There is a reason weather forecasters jokingly refer to April as another winter month. Sometimes the end of March brings warm spring weather. Other times, spring comes in it’s own sweet time. All the time that I was growing up, the expression ‘poor man’s fertilizer’ would make it’s way into springtime conversation.
It turns out that this silly expression is not an old Yankee farmers tale or some New England legend. There’s real science at work here. I know what you are thinking. The ‘Salad Green Queen’ doesn’t usually get very scientific but I will explain. I’ll also ask for forgiveness in advance for mentioning the word snow here and for posting pictures with this stuff.
With all of the shoveling, snow blowing, plowing and generally terrible traveling conditions that snow brings, it’s hard to think of the benefits that it brings. One major plus of having a snowy winter is the insulation it provides for garden plants. Perennials, no matter how hardy, enjoy a thick cover of snow to protect their roots from the freeze and thaw of an open winter. I was amazed to read in the Garden Rant article Poor Man’s Fertilizer, that approximately 10″ of snow can be compared to an insulation value of R18! Wow!
Now for the fertilizer part. As snowflakes form many in the sky, they gather nitrates from the atmosphere. When the snow slowly melts, the nitrogen is distributed through the soil. Of course some will be lost to run-off but hey, it’s free fertilizer. The nitrogen cycle is quite fascinating. Certain plants help fix the nitrogen into the soil but is soon taken up by plants and air. Therefore, there is a constant need for this cycle to go on.
The same process happens with rain and lightning. With snow melting at a slow rate it may be more effective at delivering nitrogen than a big thunderstorm.
Snow fall in April may have a special advantage in that the ground is not frozen. This allows the snows nitrogen supply to leach out and actually seep into the garden soil. Poor man’s fertilizer indeed!
With all of those affectionate words about the aforementioned white stuff out of the way, I must say that I’m ready for spring weather. Ready to get out in the garden and start working. Ready to stop wearing so many layers. Ready to feel the warm sun on my back and see green things again. Anybody with me?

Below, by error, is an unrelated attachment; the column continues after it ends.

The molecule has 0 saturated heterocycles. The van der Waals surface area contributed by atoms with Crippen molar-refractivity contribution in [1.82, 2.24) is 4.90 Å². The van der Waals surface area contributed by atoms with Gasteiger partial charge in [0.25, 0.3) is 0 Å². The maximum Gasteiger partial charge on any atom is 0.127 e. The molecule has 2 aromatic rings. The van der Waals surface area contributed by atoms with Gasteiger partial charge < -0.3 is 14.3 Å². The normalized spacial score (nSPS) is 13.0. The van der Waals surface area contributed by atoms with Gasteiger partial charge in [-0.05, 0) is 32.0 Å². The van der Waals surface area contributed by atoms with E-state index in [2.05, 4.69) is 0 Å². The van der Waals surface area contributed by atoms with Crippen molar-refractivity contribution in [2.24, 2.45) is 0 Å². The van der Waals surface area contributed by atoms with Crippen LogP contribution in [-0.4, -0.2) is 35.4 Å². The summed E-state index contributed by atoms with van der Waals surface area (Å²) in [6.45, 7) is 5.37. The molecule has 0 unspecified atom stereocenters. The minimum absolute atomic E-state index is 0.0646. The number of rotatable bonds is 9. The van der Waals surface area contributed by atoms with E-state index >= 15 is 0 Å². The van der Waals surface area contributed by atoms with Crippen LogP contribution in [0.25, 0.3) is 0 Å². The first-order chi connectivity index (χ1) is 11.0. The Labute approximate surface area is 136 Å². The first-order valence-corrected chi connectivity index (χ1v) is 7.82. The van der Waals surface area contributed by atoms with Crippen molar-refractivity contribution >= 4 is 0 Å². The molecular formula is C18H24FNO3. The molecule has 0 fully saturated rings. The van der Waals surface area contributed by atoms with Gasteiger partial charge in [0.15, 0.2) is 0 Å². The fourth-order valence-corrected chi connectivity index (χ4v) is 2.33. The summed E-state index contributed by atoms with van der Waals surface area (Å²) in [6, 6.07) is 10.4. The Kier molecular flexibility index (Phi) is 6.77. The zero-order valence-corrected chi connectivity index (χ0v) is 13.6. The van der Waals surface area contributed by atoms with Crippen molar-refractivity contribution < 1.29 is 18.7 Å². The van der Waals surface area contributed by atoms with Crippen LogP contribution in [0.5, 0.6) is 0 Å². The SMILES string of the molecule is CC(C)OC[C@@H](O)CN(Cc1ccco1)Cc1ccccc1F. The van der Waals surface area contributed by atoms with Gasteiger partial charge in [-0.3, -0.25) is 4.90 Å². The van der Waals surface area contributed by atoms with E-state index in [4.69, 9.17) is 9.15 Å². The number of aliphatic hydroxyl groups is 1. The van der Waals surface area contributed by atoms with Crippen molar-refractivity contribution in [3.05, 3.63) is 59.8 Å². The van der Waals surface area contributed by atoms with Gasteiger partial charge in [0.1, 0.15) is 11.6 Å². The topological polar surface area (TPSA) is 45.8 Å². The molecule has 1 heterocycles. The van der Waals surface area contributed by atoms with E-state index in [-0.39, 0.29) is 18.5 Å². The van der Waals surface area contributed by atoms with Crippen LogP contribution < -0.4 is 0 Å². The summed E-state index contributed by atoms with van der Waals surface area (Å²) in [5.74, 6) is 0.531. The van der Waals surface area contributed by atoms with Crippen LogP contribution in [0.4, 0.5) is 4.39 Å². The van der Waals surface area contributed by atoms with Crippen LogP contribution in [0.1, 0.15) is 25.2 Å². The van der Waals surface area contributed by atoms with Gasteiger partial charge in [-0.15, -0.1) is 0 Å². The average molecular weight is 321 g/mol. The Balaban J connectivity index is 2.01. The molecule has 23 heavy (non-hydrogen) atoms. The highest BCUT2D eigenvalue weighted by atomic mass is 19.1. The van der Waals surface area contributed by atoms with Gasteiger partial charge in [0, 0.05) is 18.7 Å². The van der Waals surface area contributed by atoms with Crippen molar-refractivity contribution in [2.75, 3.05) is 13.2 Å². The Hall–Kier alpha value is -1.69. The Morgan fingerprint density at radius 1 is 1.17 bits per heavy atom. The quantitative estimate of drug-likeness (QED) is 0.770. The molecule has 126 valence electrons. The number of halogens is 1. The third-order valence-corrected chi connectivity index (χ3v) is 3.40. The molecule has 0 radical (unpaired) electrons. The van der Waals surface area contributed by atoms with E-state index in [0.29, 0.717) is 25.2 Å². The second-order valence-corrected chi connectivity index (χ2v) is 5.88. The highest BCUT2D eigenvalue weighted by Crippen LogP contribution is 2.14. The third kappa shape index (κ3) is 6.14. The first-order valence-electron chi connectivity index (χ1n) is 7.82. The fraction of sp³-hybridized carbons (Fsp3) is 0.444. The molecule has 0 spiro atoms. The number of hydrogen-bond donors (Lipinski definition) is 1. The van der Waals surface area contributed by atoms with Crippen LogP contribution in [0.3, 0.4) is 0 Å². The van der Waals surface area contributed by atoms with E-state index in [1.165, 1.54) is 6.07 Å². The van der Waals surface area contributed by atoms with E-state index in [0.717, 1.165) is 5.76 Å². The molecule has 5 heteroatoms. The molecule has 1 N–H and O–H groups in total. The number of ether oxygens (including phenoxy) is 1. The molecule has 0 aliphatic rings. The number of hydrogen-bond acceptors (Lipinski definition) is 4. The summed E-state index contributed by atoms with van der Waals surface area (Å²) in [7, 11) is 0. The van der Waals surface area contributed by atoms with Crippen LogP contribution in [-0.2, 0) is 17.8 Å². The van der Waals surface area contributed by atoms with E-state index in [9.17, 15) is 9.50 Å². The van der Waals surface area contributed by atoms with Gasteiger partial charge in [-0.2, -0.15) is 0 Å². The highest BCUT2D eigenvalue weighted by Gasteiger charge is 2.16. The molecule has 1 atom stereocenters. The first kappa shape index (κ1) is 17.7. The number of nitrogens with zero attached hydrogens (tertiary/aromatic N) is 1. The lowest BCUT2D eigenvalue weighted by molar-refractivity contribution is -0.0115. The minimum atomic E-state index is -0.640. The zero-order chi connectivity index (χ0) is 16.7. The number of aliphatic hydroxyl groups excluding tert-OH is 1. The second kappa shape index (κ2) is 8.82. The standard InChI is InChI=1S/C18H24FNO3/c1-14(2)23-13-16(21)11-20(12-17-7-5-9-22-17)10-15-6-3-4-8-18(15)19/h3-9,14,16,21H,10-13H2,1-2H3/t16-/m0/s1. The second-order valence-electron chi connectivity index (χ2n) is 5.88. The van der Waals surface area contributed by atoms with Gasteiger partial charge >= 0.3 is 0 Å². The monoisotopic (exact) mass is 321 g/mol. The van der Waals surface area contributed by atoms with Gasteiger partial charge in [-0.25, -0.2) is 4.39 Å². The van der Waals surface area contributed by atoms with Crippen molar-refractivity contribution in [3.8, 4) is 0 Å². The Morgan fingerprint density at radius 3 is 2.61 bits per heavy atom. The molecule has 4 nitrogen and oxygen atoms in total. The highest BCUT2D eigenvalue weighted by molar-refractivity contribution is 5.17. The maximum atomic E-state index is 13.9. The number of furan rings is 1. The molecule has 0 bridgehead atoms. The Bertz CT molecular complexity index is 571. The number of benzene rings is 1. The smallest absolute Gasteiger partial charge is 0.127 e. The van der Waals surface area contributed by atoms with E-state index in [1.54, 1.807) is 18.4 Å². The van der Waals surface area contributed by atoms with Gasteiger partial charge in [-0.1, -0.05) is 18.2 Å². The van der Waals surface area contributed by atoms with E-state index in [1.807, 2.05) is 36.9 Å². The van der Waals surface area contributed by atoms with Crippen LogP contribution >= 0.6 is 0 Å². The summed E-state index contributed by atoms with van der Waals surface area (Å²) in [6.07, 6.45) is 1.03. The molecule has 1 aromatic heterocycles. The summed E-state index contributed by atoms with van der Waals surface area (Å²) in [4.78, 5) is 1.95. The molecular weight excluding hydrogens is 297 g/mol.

We have been harvesting some decent amounts of salad greens from the greenhouse and the covered bed for a few weeks now. They taste so good this time of year. There’s nothing like spring greens straight from the garden. If you missed how we grow through the winter, check out How To Harvest Salad All Winter for more information.
Soon, we will be picking out pansies to fill pots or to plant by our front doors. Yellow, purple, white, red. Little ones, big ones, I’ll take them all!
I spotted this owl in my travels last week. Can you believe that it let me get about 10′ away from it! It was one of those dark days so the color didn’t come out very well but it’s the best owl picture I’ve ever been able to take. He was sitting in a tree with a few crows. I have no idea what they were doing all together like that.
Spring also means new lambs on my neighbors farm. My son requests daily visits to check on the latest baby. Mama sheep was making it very hard for me to get a decent picture of her new baby. There will probably be a few more before it’s over. We are really falling in love with these friendly sheep.
Although these spring bulbs are not mine, soon flowers will be blooming in my yard. I find that anywhere close to the ocean is much farther along. Always more to look forward to. By next week we will be having warmer temperatures here in Maine. Before we know it our gardens will be bursting with life and there will be plenty of work to do. Thanks for giving in and reading about the dreaded poor man’s fertilizer this week with me. I promise that I won’t dwell on snow any longer! More gardening posts are coming so don’t forget to subscribe in the sidebar for more springtime garden motivation!